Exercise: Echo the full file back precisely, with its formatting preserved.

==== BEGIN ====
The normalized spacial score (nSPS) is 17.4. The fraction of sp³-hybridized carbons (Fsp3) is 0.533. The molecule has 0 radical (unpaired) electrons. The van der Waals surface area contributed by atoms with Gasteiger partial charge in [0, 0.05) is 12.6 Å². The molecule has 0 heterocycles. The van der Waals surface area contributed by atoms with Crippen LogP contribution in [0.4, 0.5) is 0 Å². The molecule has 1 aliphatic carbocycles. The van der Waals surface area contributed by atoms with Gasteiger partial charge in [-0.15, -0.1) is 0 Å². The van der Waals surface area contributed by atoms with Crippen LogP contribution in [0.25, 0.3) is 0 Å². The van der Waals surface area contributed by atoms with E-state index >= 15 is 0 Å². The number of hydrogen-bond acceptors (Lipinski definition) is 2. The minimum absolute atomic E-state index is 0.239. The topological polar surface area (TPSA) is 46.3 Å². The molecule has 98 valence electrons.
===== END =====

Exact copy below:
The normalized spacial score (nSPS) is 17.4. The fraction of sp³-hybridized carbons (Fsp3) is 0.533. The molecule has 0 radical (unpaired) electrons. The van der Waals surface area contributed by atoms with Gasteiger partial charge in [0, 0.05) is 12.6 Å². The molecule has 0 heterocycles. The van der Waals surface area contributed by atoms with Crippen LogP contribution in [0.4, 0.5) is 0 Å². The molecule has 1 aliphatic carbocycles. The van der Waals surface area contributed by atoms with Gasteiger partial charge in [-0.15, -0.1) is 0 Å². The van der Waals surface area contributed by atoms with Crippen LogP contribution in [0.25, 0.3) is 0 Å². The van der Waals surface area contributed by atoms with E-state index >= 15 is 0 Å². The number of hydrogen-bond acceptors (Lipinski definition) is 2. The minimum absolute atomic E-state index is 0.239. The topological polar surface area (TPSA) is 46.3 Å². The molecule has 98 valence electrons.